Fundrise is one of the best real estate crowdfunding platforms due to its product offerings, historical performance, and innovation. They were founded in 2012 and have grown to become the leading real estate marketplace today. This post will cover Fundrise historical investment returns since inception. It’s always good to perform due diligence before making any investment.
Real estate is also my favorite asset class to build wealth because it’s easier to understand, is a tangible asset, is less volatile, and provides an income stream. Unlike stocks, real estate doesn’t just lose massive value overnight as we saw during the March 2020 coronavirus pandemic sell-off.
In addition, I like Fundrise because they’ve always had a very measured response during good times and bad times. They aren’t constant cheerleaders just to attract as much capital as possible.
An example of their steadiness is their annual outlook newsletter for 2020, which they sent out before the stock market began melting down.
Fundrise Investment Outlook 2020
Looking ahead in 2020, we continue to have a very similar outlook as we’ve had in years past. Asset prices, by almost any measure, are more expensive today than they were 12 months ago. To use the stock market as a convenient example, you’d be hard pressed to ignore the fact that prices were up nearly 30% in 2019, while earnings remained essentially flat.
We were hesitant to be a long-term buyer of consensus-driven assets at last year’s prices. Now we’re only that much more resistant to pay a 30% higher price for the same assets today.
Some may call this approach too conservative, but our belief is that the investors who have achieved consistent success spanning multiple decades tend to spend more time protecting against the downside than they do regretting the upside they may have missed.
As those who have been with us over the years have undoubtedly heard us say before:
We are wary when broader market sentiment is overwhelmingly positive and caution against assuming current trends cannot reverse unexpectedly, especially when everyone starts to believe they won’t.
It’s entirely reasonable that prices may remain elevated for an extended period of time due to a permanently low interest rate environment (or at least that’s now the popular viewpoint). While there are good arguments for this belief, it sounds suspiciously like the “this time is different” refrain from bubbles past.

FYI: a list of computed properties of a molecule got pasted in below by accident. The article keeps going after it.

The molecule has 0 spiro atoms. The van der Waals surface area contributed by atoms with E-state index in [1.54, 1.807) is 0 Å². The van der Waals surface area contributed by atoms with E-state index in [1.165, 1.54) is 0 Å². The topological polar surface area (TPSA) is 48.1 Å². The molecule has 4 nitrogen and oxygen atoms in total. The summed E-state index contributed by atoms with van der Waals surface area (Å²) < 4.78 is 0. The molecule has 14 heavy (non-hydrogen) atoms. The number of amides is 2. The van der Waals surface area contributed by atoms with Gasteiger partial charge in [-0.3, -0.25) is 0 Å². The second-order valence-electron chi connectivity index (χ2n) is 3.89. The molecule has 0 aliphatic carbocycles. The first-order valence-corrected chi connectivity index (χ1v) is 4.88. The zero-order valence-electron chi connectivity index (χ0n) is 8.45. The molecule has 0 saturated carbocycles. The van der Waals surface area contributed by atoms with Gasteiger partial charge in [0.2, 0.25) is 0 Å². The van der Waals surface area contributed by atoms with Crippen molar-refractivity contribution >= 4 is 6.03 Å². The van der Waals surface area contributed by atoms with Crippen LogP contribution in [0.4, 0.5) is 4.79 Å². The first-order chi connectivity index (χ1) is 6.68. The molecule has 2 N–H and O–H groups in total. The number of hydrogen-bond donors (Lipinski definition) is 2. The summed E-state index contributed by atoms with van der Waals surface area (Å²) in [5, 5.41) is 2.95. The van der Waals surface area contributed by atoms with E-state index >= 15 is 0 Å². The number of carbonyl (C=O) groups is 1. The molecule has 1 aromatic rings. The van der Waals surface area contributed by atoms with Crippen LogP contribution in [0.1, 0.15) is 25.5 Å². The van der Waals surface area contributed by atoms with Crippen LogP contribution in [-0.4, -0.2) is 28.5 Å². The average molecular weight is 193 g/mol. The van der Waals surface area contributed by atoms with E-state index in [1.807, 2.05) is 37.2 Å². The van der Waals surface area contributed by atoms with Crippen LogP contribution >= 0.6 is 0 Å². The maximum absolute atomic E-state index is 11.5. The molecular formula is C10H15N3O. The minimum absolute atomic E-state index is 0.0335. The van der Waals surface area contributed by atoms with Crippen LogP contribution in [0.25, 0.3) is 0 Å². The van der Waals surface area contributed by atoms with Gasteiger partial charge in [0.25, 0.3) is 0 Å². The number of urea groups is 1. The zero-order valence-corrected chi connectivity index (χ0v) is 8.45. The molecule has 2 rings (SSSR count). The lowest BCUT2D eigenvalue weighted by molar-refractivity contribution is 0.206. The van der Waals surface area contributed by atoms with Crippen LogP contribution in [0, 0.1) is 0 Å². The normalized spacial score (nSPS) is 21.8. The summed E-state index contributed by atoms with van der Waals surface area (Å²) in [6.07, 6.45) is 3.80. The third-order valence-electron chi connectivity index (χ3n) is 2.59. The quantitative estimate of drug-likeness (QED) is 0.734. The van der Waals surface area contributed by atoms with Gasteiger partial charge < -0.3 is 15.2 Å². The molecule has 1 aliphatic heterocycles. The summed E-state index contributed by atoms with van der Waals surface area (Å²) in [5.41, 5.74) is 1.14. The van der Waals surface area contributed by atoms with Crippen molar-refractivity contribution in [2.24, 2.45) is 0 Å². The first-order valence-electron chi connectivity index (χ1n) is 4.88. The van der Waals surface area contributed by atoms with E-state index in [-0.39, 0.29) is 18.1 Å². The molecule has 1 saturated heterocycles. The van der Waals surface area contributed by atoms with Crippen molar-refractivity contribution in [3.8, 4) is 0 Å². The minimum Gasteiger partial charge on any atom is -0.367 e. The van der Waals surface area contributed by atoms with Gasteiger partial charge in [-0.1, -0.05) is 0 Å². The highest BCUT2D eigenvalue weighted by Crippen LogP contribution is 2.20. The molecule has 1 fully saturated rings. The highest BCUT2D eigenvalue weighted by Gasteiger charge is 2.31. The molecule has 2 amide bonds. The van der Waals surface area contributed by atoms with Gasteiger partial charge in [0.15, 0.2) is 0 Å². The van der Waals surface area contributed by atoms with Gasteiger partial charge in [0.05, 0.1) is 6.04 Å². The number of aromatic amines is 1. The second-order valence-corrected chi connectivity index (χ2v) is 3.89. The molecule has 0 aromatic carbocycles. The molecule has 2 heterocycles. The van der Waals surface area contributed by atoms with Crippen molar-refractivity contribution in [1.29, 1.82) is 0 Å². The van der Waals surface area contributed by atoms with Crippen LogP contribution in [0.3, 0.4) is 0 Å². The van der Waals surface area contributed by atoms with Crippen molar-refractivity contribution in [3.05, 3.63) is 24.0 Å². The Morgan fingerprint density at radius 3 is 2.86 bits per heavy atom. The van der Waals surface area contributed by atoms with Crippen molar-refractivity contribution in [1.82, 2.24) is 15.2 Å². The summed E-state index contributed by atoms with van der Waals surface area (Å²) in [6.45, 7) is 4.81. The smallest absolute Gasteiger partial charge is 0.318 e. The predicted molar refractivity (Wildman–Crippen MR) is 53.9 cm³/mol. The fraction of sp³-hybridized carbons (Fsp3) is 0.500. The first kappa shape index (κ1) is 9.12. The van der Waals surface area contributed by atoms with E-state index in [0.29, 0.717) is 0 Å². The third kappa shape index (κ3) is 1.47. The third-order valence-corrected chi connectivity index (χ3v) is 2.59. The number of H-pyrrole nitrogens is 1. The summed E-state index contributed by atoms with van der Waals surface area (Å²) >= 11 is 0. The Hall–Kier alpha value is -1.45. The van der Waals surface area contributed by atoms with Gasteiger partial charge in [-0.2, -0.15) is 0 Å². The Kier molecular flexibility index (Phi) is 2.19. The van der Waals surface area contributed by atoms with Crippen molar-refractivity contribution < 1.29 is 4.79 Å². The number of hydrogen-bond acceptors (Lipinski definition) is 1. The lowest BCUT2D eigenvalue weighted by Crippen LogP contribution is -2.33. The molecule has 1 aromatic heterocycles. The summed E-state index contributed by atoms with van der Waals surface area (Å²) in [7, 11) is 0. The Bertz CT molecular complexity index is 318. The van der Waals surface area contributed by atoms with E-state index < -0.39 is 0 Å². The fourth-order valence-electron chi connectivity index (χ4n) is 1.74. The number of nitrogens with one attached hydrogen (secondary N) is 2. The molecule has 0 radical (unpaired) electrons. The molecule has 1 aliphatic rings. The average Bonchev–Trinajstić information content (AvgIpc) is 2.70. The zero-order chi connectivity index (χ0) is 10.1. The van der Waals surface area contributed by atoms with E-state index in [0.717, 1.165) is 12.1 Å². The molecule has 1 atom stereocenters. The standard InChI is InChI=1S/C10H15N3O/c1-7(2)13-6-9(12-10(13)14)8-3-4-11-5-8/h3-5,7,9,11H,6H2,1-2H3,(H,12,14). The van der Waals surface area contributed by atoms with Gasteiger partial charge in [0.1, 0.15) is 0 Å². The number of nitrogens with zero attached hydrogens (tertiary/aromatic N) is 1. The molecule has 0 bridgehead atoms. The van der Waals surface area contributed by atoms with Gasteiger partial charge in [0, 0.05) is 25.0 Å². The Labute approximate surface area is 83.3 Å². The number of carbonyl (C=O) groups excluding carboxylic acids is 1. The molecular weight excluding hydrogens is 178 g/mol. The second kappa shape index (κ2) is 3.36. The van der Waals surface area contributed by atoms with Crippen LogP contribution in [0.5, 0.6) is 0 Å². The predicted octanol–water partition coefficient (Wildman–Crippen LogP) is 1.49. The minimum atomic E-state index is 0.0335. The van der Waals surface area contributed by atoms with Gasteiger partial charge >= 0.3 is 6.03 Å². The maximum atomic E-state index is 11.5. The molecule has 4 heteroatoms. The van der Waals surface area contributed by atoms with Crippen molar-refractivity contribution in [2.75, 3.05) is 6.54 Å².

What I like about Fundrise’s newsletter is that there wasn’t any sense of FOMO, or fear of missing out. They refused to loosen their underwriting standards, and as a result, I believe their platform portfolio will significantly outperform the S&P 500 in 2020.
Fundrise Historical Investment Returns
Now let’s take a look at Fundrise historical investment returns. Below are the various ways in which Fundrise has performed since inception. Given Fundrise has eREITs, eFunds, and individual deals, we most look at Fundrise’s historical investment performance in various ways.
Below is a chart of how the Growth eREIT performed from July 2016 through January 15, 2020. As you can see in the chart, the has been steady upward returns since inception. It looks like Fundrise is assuming a hypothetical step up function in performance in early 2020.
Below is another chart depicting Fundrise historical investment returns of their eREITS and eFUNDS over a 1 year, 2 year, and 3 year period. You can also see the cumulative returns as well.
Below is a return chart that compares the steady growth of Fundrise’s platform portfolio with the Vanguard Total Stock Market ETF (S&P 500 index ETF). What you’ll notice is the much steadier growth versus a much more volatile performance of the stock market.
Notice how Fundrise outperformed in 2015 and 2018, when the stock market was weakest. I expect Fundrise to outperform again in 2020 because real estate tends to outperform stocks in a downturn up to a certain point.
Finally, below is a simple way to compare the Fundrise platform portfolio with the S&P 500 and a Vanguard real estate ETF. Fundrise is much less volatile. For those investors seeking less volatility, more diversification, and do not want to take on a mortgage to buy individual properties, Fundrise may be a good solution.
Fundrise Investment Performance Stability
Nobody can predict future performance. However, based on Fundrise’s historical investment performance, it looks like Fundrise will continue to have much less investment performance volatility than stocks and real estate ETFs.
Real estate ETFs act much more like stocks and should not be considered as effective a diversification strategy during a weak market. Just look at how the real estate ETFs performed so closely with the S&P 500 during the 2020 downturn.
If you’re looking for real estate diversification, more stable returns, and less volatility, take a look at Fundrise. It’s free to sign up and explore. Just make sure that if you do invest, you understand what you are investing in. Further, the money you do invest should money you do not need for several years.